10 little things you're doing that are negatively affecting your fertility

fertility

One in 10 women will have trouble getting or staying pregnant, according to the Centers for Disease Control and Prevention (CDC). Whether you’re actively trying to conceive or aren’t even thinking about babies yet, the little things you’re doing now can actually have a serious impact on your current and future reproductive health.

Here are a few small things you might be doing that can affect your fertility

Boxed macaroni and cheese could be hurting your fertility.

In 2017, the Coalition for Safer Food Processing and Packaging tested 30 varieties of cheese products. Researchers found that 29 of those cheese products tested positive for the presence of phthalates, which are hormone-disrupting chemicals found in things like plastics, rubbers, adhesives, and fragrance.

Emerging research has suggested that chemicals called phthalates may have a detrimental effect on fertility in both men and women.

Average phthalate levels were more than four times higher in macaroni and cheese powder than in natural cheese products. The average parts per billion (ppb) concentration of the harmful contaminants in cheese powder was 940, while the natural cheese products tested contained an average of 216 ppb.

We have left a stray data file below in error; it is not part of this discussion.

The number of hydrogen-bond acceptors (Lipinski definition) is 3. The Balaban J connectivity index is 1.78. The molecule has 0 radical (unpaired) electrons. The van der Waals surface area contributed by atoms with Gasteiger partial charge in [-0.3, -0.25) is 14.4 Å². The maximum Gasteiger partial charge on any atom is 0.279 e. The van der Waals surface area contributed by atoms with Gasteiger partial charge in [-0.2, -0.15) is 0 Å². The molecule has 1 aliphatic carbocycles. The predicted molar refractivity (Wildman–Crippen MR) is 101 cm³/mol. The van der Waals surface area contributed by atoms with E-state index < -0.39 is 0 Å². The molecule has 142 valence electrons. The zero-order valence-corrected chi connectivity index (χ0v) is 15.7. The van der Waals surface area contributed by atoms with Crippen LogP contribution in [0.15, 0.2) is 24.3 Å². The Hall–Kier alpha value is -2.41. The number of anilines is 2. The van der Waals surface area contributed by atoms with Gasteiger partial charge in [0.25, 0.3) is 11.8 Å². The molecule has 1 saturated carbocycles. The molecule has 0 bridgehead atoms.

Not flossing might be damaging your fertility.

Here’s another reason not to skip flossing tonight – according to Verywell Health, people suffering from dental problems like gingivitis and periodontal disease are more likely to face infertility issues.

People with fertility-affecting conditions such as polycystic ovarian syndrome (PCOS) and endometriosis are more likely to be diagnosed with gum disease than the general population. People with erectile dysfunction and low sperm count are also more likely to suffer from gum problems.

Your coffee addiction might be hindering your pregnancy plans.

If you chug coffee like it’s water, you might be messing with your fertility. A 2011 study found that caffeine can interfere with the muscle contractions that push eggs from the ovaries to the uterus.

Additionally, a 2012 study conducted in Denmark suggested that women who drink five cups or more of coffee per day are half as likely to get pregnant through in vitro fertilization.

See the rest of the story at Business Insider
Source: Business insider

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